Cayman Court makes an orders for Interim Payments
In the matter of Qihoo 360 Technology Co. Ltd., Quin J, 26 January 2017
In a recent case before the Grand Court of the Cayman Islands (the "Court"), in the first decision of its kind, Walkers has successfully argued that the Court does have the power to order an interim payment in favour of a dissenting shareholder in proceedings commenced under section 238 of the Companies Law (2016 Revision) (the "Law"). This is an important decision which confirms that dissenting shareholders may not need to wait for the determination of proceedings under section 238 of the Law before being paid an amount in relation to their shares, and can have the benefit of an interim payment before trial.
In this case, the dissenting shareholders, which are all funds managed by Hong Kong based fund manager Maso Capital, had their shares cancelled as part of a management buy-out that was completed by way of statutory merger under Part XVI of the Law. The dissenting shareholders dissented from the merger and, after the commencement of proceedings under section 238 of the Law ("Fair Value Proceeding") pursuant to which the Court is required to provide an appraisal of the dissenting shareholders' shares, made an application pursuant to Order 29, rule 12 of the Grand Court Rules (1995) ("GCR") which provides that the Court has the power to make an interim payment (under Order 29, rule 10 of the GCR) if satisfied that "if the action proceeded to trial the plaintiff would obtain judgment against the defendant for a substantial sum of money apart from any damages or costs ..."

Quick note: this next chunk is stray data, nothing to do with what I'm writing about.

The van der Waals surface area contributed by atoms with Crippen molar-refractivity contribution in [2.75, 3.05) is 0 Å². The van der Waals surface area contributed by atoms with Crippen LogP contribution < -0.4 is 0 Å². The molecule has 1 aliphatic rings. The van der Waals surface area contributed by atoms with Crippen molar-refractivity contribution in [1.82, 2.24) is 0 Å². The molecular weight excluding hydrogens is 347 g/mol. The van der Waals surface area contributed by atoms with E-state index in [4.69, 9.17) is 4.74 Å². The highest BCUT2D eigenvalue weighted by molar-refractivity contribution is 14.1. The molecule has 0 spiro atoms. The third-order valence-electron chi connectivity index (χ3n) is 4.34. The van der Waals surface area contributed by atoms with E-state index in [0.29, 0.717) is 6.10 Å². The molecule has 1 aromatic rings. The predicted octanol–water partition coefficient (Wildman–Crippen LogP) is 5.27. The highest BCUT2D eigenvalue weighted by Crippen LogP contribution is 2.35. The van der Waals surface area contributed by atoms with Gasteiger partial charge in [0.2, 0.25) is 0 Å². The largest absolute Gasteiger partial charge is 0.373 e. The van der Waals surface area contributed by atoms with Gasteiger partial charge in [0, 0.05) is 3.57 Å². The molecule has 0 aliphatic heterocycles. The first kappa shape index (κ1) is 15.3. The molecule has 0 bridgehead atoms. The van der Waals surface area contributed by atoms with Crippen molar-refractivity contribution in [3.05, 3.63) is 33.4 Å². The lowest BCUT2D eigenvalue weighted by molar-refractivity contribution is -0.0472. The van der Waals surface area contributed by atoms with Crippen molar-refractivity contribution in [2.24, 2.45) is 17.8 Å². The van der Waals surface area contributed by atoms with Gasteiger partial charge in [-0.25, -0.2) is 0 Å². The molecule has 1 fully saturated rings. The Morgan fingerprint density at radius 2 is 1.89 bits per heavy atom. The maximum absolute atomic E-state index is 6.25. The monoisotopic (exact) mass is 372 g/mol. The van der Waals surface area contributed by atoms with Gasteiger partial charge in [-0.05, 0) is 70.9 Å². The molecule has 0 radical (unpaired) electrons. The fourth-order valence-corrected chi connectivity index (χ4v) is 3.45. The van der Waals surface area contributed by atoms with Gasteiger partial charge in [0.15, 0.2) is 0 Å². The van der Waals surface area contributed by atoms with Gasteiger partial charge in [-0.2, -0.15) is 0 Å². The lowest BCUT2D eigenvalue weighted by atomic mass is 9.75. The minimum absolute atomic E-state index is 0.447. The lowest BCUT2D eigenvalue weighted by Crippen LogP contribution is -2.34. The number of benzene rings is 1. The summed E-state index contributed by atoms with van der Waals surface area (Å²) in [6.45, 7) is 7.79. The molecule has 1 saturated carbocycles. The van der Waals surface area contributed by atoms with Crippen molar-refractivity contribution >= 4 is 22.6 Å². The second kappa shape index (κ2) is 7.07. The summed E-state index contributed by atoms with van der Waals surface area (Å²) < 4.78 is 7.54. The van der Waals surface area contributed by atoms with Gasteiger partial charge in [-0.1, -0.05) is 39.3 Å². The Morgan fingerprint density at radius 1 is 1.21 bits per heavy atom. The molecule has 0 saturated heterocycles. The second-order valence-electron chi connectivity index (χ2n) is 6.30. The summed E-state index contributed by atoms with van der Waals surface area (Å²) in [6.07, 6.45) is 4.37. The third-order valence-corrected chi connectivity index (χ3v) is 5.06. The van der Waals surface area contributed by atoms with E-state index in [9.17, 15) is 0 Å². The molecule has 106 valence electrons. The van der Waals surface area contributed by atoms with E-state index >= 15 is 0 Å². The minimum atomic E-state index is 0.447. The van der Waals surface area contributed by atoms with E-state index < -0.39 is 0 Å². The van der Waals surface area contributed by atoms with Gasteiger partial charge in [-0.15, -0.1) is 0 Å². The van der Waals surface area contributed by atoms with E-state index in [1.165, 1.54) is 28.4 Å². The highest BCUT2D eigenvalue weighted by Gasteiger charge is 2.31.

At the hearing of the application, the company contended that a Fair Value Proceeding is part of its own self-contained statutory scheme to which Order 29, rule 12 of the GCR does not apply. Quin J rejected this argument, emphatically determining that interim payment applications pursuant to Order 29, rule 12 of the GCR are able to be made by dissenting shareholders in the context of a Fair Value Proceeding.
The dissenting shareholders argued that, on the balance of probabilities, they would recover at trial at a minimum, the merger consideration which they were offered (like all other shareholders) at the time of the merger, and submitted expert evidence that the likely fair value of the shares was in a range considerably higher than the merger consideration.
Ultimately the Court held that as the company had offered to pay the merger consideration, and had subsequently paid US$92 million in to Court, "the Dissenters will obtain 'judgment against the [Petitioner] for a substantial sum of money' pursuant to GCR O.29., r.12"  as required for an interim payment. The Court awarded the merger consideration, "which is the Petitioner's own stated fair value of the shares pursuant to s.238(8) – being US$51.33 per share." 
The Court also confirmed that "[s]ection 238 establishes a right on behalf of Dissenters to be paid the fair value of their shares. On any view the Dissenters in these proceedings will receive from the [Company] a substantial sum as fair value for their shares." 
Accordingly, the Court ordered the company to make an interim payment to the dissenting shareholders of the merger consideration.
The content of this article is intended to provide a general guide to the subject matter. Specialist advice should be sought about your specific circumstances.